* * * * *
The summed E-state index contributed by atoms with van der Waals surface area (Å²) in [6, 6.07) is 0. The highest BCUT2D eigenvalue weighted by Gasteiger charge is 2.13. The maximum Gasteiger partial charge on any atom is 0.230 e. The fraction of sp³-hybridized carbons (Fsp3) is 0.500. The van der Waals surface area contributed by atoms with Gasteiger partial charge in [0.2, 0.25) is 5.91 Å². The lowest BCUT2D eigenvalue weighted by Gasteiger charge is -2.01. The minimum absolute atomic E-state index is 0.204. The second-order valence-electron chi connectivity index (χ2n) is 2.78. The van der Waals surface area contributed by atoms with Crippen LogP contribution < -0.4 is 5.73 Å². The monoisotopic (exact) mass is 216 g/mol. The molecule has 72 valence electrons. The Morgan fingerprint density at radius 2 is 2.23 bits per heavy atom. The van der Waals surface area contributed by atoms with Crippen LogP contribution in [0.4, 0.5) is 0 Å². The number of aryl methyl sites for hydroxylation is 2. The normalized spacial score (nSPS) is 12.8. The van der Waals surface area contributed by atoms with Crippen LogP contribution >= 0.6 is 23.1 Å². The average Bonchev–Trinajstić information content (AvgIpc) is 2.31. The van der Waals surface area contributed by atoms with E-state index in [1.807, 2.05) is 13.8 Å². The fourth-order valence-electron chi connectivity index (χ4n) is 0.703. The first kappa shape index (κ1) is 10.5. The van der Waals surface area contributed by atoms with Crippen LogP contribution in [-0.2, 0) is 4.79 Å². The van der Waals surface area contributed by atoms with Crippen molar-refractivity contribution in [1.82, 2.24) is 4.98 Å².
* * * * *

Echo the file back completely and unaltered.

The summed E-state index contributed by atoms with van der Waals surface area (Å²) in [6, 6.07) is 0. The highest BCUT2D eigenvalue weighted by Gasteiger charge is 2.13. The maximum Gasteiger partial charge on any atom is 0.230 e. The fraction of sp³-hybridized carbons (Fsp3) is 0.500. The van der Waals surface area contributed by atoms with Gasteiger partial charge in [0.2, 0.25) is 5.91 Å². The lowest BCUT2D eigenvalue weighted by Gasteiger charge is -2.01. The minimum absolute atomic E-state index is 0.204. The second-order valence-electron chi connectivity index (χ2n) is 2.78. The van der Waals surface area contributed by atoms with Crippen LogP contribution < -0.4 is 5.73 Å². The monoisotopic (exact) mass is 216 g/mol. The molecule has 72 valence electrons. The Morgan fingerprint density at radius 2 is 2.23 bits per heavy atom. The van der Waals surface area contributed by atoms with Crippen LogP contribution in [0.4, 0.5) is 0 Å². The number of aryl methyl sites for hydroxylation is 2. The normalized spacial score (nSPS) is 12.8. The van der Waals surface area contributed by atoms with Crippen LogP contribution >= 0.6 is 23.1 Å². The average Bonchev–Trinajstić information content (AvgIpc) is 2.31. The van der Waals surface area contributed by atoms with E-state index in [1.807, 2.05) is 13.8 Å². The fourth-order valence-electron chi connectivity index (χ4n) is 0.703. The first kappa shape index (κ1) is 10.5. The van der Waals surface area contributed by atoms with Crippen LogP contribution in [-0.2, 0) is 4.79 Å². The van der Waals surface area contributed by atoms with Crippen molar-refractivity contribution in [1.82, 2.24) is 4.98 Å².